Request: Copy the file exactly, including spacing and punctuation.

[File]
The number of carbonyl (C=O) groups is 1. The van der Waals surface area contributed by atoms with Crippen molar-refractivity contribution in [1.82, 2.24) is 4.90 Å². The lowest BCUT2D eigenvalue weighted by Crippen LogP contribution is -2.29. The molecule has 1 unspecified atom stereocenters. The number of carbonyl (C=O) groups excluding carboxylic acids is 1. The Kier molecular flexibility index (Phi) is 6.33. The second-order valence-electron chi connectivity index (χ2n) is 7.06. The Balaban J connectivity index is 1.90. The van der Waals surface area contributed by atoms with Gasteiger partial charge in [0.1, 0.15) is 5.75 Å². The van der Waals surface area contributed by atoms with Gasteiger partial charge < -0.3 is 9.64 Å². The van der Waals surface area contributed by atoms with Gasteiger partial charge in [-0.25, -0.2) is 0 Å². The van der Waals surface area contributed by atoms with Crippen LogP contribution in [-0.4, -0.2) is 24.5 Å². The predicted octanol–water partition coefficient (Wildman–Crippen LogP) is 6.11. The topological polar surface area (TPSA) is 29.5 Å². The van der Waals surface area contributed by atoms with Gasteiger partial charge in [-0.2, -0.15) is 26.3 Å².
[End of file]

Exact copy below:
The number of carbonyl (C=O) groups is 1. The van der Waals surface area contributed by atoms with Crippen molar-refractivity contribution in [1.82, 2.24) is 4.90 Å². The lowest BCUT2D eigenvalue weighted by Crippen LogP contribution is -2.29. The molecule has 1 unspecified atom stereocenters. The number of carbonyl (C=O) groups excluding carboxylic acids is 1. The Kier molecular flexibility index (Phi) is 6.33. The second-order valence-electron chi connectivity index (χ2n) is 7.06. The Balaban J connectivity index is 1.90. The van der Waals surface area contributed by atoms with Gasteiger partial charge in [0.1, 0.15) is 5.75 Å². The van der Waals surface area contributed by atoms with Gasteiger partial charge < -0.3 is 9.64 Å². The van der Waals surface area contributed by atoms with Gasteiger partial charge in [-0.25, -0.2) is 0 Å². The van der Waals surface area contributed by atoms with Crippen LogP contribution in [-0.4, -0.2) is 24.5 Å². The predicted octanol–water partition coefficient (Wildman–Crippen LogP) is 6.11. The topological polar surface area (TPSA) is 29.5 Å². The van der Waals surface area contributed by atoms with Gasteiger partial charge in [-0.2, -0.15) is 26.3 Å².